Surgical Management of Breast Cancer: Patterns, Trends, and Economic Burden of Women in a Privately Insured Population in Texas
Objective: The overall objective of this study is to understand the patient, provider, and area-level factors associated with utilization patterns of surgery for unilateral breast cancer. Furthermore, the study examines the geographic variation in and medical costs associated with surgical treatment for breast cancer among women with unilateral breast cancer in a privately insured population in Texas. Method: We used a retrospective population-based cohort study design with enrollment and administrative claims data for women ages 18 years and older, insured by Blue Cross Blue Shield of Texas from 2008 to 2013. The study cohort consisted of women with a unilateral breast cancer diagnosis and a claim for breast surgery (breast conserving surgery (BCS) or mastectomy). Clinical and economic outcomes included: (1) type of breast surgery received and (2) one-year total medical and reconstruction-related costs; the main predictor variable was the receipt of genetic testing for genetic susceptibility to breast cancer. Generalized linear mixed models were used to determine the factors associated with the type of breast surgery received. Generalized linear models were used to predict the one-year costs of surgical treatment with and without reconstructive surgery. Results: A total of 1,771 women were included in the study cohort (927 = BCS, 844 = mastectomy). 42.4% of women had a claim for genetic testing and 32.7% of women had a reconstructive procedure within one year following index breast surgery. Patient-level factors were found to be significantly associated with surgical treatment for breast cancer. Receipt of genetic testing, as well as patient comorbidity had a significant impact, such that sicker patients were more likely to have received BCS rather than mastectomy. Provider and area-level characteristics were not significant predictors of the type of surgery received. Rates per 100,000 for both surgery groups decreased across the study period, with the exception of an unexplained spike in 2009. Significant geographic variation was found to exist across the state. A much higher percentage of women in the mastectomy group had a reconstructive procedure (90% vs 10%, p<0.0001). Results from the generalized linear model showed that patients who received BCS had significantly lower adjusted total medical costs ($173,372 vs $232,582, p<0.001), lower adjusted reconstruction-related costs ($39,392 vs $89,590, p<0.001), and lower inpatient costs ($99,907 vs $139,832, p<0.001). Conclusions: This study shows the significant impact of genetic testing on the type of breast cancer surgery received following the first national recommendations on the issue. As hypothesized, women who did not have genetic testing for breast cancer were less likely to undergo mastectomy.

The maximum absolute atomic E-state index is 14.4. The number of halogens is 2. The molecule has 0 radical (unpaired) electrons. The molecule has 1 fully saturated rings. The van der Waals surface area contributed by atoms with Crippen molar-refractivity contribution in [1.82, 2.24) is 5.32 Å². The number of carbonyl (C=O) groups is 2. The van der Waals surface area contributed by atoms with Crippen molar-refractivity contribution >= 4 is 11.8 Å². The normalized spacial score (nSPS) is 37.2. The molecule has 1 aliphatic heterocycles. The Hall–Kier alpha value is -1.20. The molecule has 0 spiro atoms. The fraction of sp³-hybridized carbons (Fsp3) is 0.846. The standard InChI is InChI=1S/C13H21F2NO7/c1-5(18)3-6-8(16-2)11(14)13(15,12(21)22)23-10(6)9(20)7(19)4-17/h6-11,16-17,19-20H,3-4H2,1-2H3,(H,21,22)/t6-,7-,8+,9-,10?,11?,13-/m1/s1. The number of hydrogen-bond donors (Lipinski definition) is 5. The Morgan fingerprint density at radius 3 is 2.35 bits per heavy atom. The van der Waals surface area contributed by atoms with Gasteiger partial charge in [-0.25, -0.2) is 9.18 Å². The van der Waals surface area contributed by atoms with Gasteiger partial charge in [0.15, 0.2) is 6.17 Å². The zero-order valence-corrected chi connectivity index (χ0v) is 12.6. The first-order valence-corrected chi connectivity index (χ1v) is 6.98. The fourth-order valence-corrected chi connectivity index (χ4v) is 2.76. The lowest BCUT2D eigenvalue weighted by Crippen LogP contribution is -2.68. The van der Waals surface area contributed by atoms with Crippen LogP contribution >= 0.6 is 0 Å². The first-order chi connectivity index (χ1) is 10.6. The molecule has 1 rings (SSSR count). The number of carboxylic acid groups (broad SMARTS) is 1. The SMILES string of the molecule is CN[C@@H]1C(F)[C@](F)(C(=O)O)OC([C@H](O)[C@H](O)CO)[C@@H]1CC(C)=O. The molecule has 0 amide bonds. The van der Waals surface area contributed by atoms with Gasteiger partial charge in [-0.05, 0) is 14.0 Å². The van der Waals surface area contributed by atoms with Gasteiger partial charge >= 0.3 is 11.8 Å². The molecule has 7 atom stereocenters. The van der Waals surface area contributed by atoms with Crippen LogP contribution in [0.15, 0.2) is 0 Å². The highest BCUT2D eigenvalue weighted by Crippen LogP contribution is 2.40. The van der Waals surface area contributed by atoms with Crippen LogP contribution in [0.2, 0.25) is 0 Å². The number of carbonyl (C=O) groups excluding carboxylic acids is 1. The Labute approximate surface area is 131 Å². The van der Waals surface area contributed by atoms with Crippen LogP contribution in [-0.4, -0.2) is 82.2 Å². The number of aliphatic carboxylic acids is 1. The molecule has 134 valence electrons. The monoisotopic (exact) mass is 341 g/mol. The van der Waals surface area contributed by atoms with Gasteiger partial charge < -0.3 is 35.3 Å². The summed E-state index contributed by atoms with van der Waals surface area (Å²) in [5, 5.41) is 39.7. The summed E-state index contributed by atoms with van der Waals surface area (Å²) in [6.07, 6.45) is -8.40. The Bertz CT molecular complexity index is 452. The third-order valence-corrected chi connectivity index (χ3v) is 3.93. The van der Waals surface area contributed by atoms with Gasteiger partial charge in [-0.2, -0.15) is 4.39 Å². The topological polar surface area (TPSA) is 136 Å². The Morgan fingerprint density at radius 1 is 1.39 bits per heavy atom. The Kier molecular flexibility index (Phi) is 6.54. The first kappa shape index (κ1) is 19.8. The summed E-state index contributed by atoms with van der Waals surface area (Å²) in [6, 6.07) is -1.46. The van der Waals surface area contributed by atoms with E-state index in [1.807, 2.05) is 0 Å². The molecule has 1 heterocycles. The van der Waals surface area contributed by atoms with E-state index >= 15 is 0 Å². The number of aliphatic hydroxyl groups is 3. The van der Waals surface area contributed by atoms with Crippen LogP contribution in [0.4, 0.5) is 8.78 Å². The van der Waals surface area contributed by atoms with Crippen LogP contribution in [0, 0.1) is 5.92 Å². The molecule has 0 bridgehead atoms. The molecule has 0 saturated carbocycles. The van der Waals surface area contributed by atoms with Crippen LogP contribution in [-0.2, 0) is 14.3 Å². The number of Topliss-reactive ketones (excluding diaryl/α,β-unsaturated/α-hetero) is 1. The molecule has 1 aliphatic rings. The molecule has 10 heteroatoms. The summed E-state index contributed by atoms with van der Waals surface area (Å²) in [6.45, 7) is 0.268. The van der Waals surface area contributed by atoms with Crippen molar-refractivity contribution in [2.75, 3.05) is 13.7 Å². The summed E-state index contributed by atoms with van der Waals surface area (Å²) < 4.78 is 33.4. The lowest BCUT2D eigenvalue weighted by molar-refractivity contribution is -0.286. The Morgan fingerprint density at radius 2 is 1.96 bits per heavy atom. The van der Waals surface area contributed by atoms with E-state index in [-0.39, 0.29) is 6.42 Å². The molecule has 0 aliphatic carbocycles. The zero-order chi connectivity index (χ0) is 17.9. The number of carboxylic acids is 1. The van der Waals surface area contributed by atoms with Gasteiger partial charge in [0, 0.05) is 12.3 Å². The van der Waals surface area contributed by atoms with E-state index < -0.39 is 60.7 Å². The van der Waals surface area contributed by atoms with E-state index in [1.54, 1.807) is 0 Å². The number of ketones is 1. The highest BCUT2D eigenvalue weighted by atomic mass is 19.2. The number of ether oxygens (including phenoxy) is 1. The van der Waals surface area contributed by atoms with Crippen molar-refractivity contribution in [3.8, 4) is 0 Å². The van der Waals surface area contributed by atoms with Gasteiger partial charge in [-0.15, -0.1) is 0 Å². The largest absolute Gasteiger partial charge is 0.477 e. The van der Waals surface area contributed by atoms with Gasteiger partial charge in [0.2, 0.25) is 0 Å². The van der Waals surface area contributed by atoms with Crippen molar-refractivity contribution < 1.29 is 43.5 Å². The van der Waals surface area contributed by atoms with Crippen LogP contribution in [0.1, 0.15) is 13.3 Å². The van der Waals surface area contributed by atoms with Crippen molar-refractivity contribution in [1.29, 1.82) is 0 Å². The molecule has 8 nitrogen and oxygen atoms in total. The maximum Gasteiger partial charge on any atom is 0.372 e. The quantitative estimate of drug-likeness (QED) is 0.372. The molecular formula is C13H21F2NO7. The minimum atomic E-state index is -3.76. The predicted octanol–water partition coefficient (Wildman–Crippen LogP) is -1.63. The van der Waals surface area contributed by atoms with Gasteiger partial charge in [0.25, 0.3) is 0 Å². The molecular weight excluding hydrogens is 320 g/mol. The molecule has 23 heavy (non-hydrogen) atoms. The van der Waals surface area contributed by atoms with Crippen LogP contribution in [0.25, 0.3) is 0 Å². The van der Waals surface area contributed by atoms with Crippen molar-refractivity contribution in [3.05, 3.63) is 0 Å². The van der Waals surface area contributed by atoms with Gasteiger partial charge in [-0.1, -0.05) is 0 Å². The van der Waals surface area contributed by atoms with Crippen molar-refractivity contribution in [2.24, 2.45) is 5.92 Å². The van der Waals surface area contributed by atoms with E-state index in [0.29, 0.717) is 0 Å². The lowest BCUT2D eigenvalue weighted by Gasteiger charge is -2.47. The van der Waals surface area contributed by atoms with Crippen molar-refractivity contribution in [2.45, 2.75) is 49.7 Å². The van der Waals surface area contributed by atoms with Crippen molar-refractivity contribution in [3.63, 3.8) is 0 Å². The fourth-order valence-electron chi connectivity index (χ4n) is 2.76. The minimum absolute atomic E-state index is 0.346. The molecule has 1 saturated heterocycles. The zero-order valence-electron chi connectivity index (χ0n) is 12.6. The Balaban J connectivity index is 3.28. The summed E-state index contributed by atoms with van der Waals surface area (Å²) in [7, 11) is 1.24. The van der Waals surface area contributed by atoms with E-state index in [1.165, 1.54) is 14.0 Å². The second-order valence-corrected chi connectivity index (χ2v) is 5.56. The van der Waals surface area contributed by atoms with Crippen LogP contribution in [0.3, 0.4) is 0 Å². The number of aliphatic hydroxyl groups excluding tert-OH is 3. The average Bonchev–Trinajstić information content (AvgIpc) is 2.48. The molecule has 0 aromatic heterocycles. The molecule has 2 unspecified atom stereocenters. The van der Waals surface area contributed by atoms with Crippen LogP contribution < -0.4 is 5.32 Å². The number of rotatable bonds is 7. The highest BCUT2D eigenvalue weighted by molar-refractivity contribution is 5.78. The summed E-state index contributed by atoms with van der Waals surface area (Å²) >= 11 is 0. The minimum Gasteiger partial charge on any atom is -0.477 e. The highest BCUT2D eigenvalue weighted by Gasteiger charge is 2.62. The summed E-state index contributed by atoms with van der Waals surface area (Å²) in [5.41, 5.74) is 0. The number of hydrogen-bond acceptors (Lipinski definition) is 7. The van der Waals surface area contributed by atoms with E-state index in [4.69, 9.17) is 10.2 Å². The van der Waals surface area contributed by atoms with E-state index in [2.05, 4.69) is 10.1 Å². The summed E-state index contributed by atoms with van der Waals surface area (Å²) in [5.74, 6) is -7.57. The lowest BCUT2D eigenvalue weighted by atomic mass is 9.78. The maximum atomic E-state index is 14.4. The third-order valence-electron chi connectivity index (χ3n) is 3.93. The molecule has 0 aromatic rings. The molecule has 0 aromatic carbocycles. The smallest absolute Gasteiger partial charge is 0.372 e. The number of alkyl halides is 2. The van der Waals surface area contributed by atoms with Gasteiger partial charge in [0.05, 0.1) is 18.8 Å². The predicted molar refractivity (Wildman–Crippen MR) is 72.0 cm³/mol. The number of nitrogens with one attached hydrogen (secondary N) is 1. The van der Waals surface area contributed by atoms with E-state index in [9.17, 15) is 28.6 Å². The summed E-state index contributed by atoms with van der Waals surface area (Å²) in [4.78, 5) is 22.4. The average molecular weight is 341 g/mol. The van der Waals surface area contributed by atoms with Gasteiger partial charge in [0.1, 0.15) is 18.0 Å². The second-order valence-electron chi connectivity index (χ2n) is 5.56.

Prasad, Sapna A, "Surgical Management of Breast Cancer: Patterns, Trends, and Economic Burden of Women in a Privately Insured Population in Texas" (2017). Texas Medical Center Dissertations (via ProQuest). AAI10617568.